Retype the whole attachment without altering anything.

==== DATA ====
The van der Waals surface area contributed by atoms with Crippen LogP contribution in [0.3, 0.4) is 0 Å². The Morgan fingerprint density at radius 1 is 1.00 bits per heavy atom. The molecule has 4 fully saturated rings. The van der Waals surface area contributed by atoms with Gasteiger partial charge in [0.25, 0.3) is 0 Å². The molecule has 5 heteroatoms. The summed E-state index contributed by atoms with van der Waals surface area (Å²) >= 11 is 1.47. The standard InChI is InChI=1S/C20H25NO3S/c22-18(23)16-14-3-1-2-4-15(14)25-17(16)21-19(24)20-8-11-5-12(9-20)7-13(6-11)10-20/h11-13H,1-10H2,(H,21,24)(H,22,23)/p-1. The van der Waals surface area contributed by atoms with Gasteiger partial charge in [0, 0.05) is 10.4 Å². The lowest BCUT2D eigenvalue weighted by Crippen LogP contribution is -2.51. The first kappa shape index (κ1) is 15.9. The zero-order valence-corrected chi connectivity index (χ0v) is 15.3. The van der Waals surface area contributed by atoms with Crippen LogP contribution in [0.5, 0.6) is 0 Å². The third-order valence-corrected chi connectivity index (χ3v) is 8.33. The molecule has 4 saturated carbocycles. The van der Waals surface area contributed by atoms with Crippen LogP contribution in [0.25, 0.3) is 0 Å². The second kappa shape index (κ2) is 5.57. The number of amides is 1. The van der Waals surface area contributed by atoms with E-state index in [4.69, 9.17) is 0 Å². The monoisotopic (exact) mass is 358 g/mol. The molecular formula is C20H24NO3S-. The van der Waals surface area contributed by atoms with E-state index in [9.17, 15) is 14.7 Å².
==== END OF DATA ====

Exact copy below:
The van der Waals surface area contributed by atoms with Crippen LogP contribution in [0.3, 0.4) is 0 Å². The Morgan fingerprint density at radius 1 is 1.00 bits per heavy atom. The molecule has 4 fully saturated rings. The van der Waals surface area contributed by atoms with Gasteiger partial charge in [0.25, 0.3) is 0 Å². The molecule has 5 heteroatoms. The summed E-state index contributed by atoms with van der Waals surface area (Å²) >= 11 is 1.47. The standard InChI is InChI=1S/C20H25NO3S/c22-18(23)16-14-3-1-2-4-15(14)25-17(16)21-19(24)20-8-11-5-12(9-20)7-13(6-11)10-20/h11-13H,1-10H2,(H,21,24)(H,22,23)/p-1. The van der Waals surface area contributed by atoms with Gasteiger partial charge in [0, 0.05) is 10.4 Å². The lowest BCUT2D eigenvalue weighted by Crippen LogP contribution is -2.51. The first kappa shape index (κ1) is 15.9. The zero-order valence-corrected chi connectivity index (χ0v) is 15.3. The van der Waals surface area contributed by atoms with Crippen LogP contribution in [0.5, 0.6) is 0 Å². The third-order valence-corrected chi connectivity index (χ3v) is 8.33. The molecule has 4 saturated carbocycles. The van der Waals surface area contributed by atoms with Crippen LogP contribution in [0.25, 0.3) is 0 Å². The second kappa shape index (κ2) is 5.57. The number of amides is 1. The van der Waals surface area contributed by atoms with E-state index in [4.69, 9.17) is 0 Å². The monoisotopic (exact) mass is 358 g/mol. The molecular formula is C20H24NO3S-. The van der Waals surface area contributed by atoms with E-state index in [9.17, 15) is 14.7 Å².